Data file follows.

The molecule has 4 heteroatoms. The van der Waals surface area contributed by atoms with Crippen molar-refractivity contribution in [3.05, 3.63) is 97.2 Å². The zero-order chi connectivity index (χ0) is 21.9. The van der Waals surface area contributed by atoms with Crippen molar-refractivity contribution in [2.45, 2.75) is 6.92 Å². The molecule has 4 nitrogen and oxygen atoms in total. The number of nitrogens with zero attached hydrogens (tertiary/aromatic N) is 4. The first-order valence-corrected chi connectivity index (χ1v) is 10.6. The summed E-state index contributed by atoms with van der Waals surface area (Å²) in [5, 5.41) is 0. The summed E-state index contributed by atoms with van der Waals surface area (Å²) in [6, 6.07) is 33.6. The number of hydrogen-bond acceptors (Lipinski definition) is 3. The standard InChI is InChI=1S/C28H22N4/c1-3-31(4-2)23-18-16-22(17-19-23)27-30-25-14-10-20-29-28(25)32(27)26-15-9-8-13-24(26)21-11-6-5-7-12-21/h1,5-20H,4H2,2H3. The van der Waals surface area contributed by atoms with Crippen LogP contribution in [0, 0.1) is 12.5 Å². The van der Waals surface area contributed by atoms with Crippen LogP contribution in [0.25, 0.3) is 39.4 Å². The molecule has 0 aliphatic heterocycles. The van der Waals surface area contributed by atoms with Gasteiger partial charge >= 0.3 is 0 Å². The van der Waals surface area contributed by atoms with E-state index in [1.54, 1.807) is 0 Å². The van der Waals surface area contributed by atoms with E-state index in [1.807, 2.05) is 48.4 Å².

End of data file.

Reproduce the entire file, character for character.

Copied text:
The molecule has 4 heteroatoms. The van der Waals surface area contributed by atoms with Crippen molar-refractivity contribution in [3.05, 3.63) is 97.2 Å². The zero-order chi connectivity index (χ0) is 21.9. The van der Waals surface area contributed by atoms with Crippen molar-refractivity contribution in [2.45, 2.75) is 6.92 Å². The molecule has 4 nitrogen and oxygen atoms in total. The number of nitrogens with zero attached hydrogens (tertiary/aromatic N) is 4. The first-order valence-corrected chi connectivity index (χ1v) is 10.6. The summed E-state index contributed by atoms with van der Waals surface area (Å²) in [5, 5.41) is 0. The summed E-state index contributed by atoms with van der Waals surface area (Å²) in [6, 6.07) is 33.6. The number of hydrogen-bond acceptors (Lipinski definition) is 3. The standard InChI is InChI=1S/C28H22N4/c1-3-31(4-2)23-18-16-22(17-19-23)27-30-25-14-10-20-29-28(25)32(27)26-15-9-8-13-24(26)21-11-6-5-7-12-21/h1,5-20H,4H2,2H3. The van der Waals surface area contributed by atoms with Crippen LogP contribution in [0, 0.1) is 12.5 Å². The van der Waals surface area contributed by atoms with Crippen LogP contribution in [0.25, 0.3) is 39.4 Å². The molecule has 0 aliphatic heterocycles. The van der Waals surface area contributed by atoms with Gasteiger partial charge >= 0.3 is 0 Å². The van der Waals surface area contributed by atoms with E-state index in [1.54, 1.807) is 0 Å². The van der Waals surface area contributed by atoms with E-state index in [1.807, 2.05) is 48.4 Å².